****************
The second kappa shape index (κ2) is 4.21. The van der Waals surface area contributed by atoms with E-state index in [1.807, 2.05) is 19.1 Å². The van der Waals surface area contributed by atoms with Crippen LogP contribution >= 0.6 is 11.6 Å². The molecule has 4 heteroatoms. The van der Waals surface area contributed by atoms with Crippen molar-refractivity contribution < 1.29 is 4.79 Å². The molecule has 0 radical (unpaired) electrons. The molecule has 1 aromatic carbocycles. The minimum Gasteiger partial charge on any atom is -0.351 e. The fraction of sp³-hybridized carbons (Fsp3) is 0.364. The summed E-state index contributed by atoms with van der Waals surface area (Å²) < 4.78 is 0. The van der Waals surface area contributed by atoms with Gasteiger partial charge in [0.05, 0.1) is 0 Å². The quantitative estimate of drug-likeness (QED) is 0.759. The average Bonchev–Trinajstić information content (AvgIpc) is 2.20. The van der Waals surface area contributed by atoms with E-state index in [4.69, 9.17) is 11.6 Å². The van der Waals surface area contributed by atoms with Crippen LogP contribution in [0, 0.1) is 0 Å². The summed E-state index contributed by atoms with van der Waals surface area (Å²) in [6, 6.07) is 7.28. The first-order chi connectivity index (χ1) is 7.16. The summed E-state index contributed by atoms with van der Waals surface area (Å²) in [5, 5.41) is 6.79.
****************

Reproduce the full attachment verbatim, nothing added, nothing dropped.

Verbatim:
The second kappa shape index (κ2) is 4.21. The van der Waals surface area contributed by atoms with E-state index in [1.807, 2.05) is 19.1 Å². The van der Waals surface area contributed by atoms with Crippen LogP contribution >= 0.6 is 11.6 Å². The molecule has 4 heteroatoms. The van der Waals surface area contributed by atoms with Crippen molar-refractivity contribution < 1.29 is 4.79 Å². The molecule has 0 radical (unpaired) electrons. The molecule has 1 aromatic carbocycles. The minimum Gasteiger partial charge on any atom is -0.351 e. The fraction of sp³-hybridized carbons (Fsp3) is 0.364. The summed E-state index contributed by atoms with van der Waals surface area (Å²) < 4.78 is 0. The van der Waals surface area contributed by atoms with Gasteiger partial charge in [0.05, 0.1) is 0 Å². The quantitative estimate of drug-likeness (QED) is 0.759. The average Bonchev–Trinajstić information content (AvgIpc) is 2.20. The van der Waals surface area contributed by atoms with E-state index in [4.69, 9.17) is 11.6 Å². The van der Waals surface area contributed by atoms with Crippen LogP contribution in [0, 0.1) is 0 Å². The summed E-state index contributed by atoms with van der Waals surface area (Å²) in [6, 6.07) is 7.28. The first-order chi connectivity index (χ1) is 7.16. The summed E-state index contributed by atoms with van der Waals surface area (Å²) in [5, 5.41) is 6.79.